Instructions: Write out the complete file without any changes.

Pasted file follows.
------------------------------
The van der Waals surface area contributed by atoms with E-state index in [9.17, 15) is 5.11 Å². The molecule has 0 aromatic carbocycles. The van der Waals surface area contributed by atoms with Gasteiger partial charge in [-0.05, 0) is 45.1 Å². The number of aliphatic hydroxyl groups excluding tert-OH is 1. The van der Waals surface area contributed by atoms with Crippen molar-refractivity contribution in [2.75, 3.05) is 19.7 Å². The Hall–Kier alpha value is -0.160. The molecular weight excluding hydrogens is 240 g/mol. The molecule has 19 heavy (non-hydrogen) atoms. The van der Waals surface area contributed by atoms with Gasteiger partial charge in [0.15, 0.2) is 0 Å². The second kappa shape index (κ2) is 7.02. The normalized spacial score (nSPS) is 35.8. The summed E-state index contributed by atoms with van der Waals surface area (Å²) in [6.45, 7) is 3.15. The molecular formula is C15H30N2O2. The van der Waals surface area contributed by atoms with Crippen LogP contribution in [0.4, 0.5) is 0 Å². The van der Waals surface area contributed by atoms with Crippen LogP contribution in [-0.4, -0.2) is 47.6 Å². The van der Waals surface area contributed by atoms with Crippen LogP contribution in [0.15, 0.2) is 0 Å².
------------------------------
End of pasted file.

The van der Waals surface area contributed by atoms with E-state index in [9.17, 15) is 5.11 Å². The molecule has 0 aromatic carbocycles. The van der Waals surface area contributed by atoms with Gasteiger partial charge in [-0.05, 0) is 45.1 Å². The number of aliphatic hydroxyl groups excluding tert-OH is 1. The van der Waals surface area contributed by atoms with Crippen molar-refractivity contribution in [2.75, 3.05) is 19.7 Å². The Hall–Kier alpha value is -0.160. The molecular weight excluding hydrogens is 240 g/mol. The molecule has 19 heavy (non-hydrogen) atoms. The van der Waals surface area contributed by atoms with Gasteiger partial charge in [0.15, 0.2) is 0 Å². The second kappa shape index (κ2) is 7.02. The normalized spacial score (nSPS) is 35.8. The summed E-state index contributed by atoms with van der Waals surface area (Å²) in [6.45, 7) is 3.15. The molecular formula is C15H30N2O2. The van der Waals surface area contributed by atoms with Crippen LogP contribution in [0.4, 0.5) is 0 Å². The van der Waals surface area contributed by atoms with Crippen LogP contribution in [-0.4, -0.2) is 47.6 Å². The van der Waals surface area contributed by atoms with Crippen LogP contribution in [0.15, 0.2) is 0 Å².